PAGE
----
One-third children born underweight in Pakistan


A one-third of all children are underweight in the country, nearly 44 percent are stunted, 15 percent are wasted, and half of them are anemic in the country, National Nutrition Survey revealed. According to the survey, 14 percent of women of reproductive age are wasted and 50.4 percent anemic, 21.1 percent are overweight and 9.5 percent obese.
National statistics indicated that almost 10 million children (43.7%) suffer from chronic malnutrition, 3.3 million children (15%) from acute malnutrition and 1.3 million (6%) are severely malnourished requiring therapeutic care, Program Manager, Scaling Up Nutrition (SUN) Civil Society Alliance Pakistan, Dr Muhammad Irshad Danish said.
He said that up to 60 percent of the mothers and children suffer from micro-nutrient deficiencies while Pakistan has the lowest exclusive breastfeeding rate at 37.7 per cent and the highest bottle feeding rate at 41 per cent. One of the most severe effects of malnutrition in early childhood is stunting, or low height for age. Stunting in early childhood is associated with a delayed start at school, reduced educational attainment, and substantially decreased adult wages when measured at both the individual and country level, he added. Dr Danish said that maternal nutrition and breastfeeding behavior along with child underweight, wasting and micronutrient deficiencies are linked to more than 180,000 deaths annually, more than one third of all child mortality.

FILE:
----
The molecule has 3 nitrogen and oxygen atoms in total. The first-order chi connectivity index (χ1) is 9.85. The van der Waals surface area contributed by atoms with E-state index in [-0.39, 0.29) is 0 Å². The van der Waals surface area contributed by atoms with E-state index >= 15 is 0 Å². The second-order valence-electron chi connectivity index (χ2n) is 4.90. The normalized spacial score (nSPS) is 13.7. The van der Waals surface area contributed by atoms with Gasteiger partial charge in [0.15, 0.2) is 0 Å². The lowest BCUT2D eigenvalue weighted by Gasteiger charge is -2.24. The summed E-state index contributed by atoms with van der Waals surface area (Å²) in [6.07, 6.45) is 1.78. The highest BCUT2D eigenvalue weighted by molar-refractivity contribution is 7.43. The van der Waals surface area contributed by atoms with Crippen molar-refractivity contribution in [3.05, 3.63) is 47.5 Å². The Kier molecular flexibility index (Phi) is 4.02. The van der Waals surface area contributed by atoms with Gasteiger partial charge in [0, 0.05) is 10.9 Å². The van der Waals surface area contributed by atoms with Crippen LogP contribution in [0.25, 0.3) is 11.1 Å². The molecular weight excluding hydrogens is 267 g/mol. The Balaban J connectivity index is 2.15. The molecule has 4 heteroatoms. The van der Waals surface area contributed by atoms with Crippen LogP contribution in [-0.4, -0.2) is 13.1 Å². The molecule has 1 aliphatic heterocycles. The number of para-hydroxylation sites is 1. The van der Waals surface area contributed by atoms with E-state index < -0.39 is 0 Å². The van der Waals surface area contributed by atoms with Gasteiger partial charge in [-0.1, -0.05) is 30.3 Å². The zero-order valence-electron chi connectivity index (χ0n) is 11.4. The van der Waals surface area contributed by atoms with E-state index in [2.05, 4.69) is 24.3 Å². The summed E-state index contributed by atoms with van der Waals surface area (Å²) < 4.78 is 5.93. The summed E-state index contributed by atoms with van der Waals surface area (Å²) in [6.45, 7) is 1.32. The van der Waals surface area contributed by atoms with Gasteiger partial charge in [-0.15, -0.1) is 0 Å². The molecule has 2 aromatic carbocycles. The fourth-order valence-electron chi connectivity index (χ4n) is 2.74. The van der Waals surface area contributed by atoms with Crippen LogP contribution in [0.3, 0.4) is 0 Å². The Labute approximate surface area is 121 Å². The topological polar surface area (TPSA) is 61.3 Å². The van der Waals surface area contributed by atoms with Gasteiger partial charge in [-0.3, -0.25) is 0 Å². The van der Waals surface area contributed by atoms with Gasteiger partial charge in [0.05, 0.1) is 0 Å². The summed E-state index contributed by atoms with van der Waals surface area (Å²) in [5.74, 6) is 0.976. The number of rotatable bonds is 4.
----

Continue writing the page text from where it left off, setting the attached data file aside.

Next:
He said that cognitive deficits from childhood stunting, anemia and iodine deficiency disorders depress future adult productivity. He said that the cost of health care services utilization due to zinc deficiencies, low rates of breastfeeding, and low birth weight is also high.
He said only 45 percent of households use soap and water to wash hands in the households, contributing to fact that one in five children under five years of age in Pakistan have had diarrhea in the last two weeks. This sort of level of infection prevents nutrients from food being absorbed, and directly leads to many cases of acute malnutrition. Dr Danish urged for promotion of early and exclusive breastfeeding for six months and continued breastfeeding for up to 24 months. He said that malnutrition among children has disastrous effects on the physical and mental growth of the children, which hampers their productive potentials thus negatively impacting the country’s overall prospects of development.
There is now increasing awareness about the situation because of the tireless efforts of many national and international development actors, he added.

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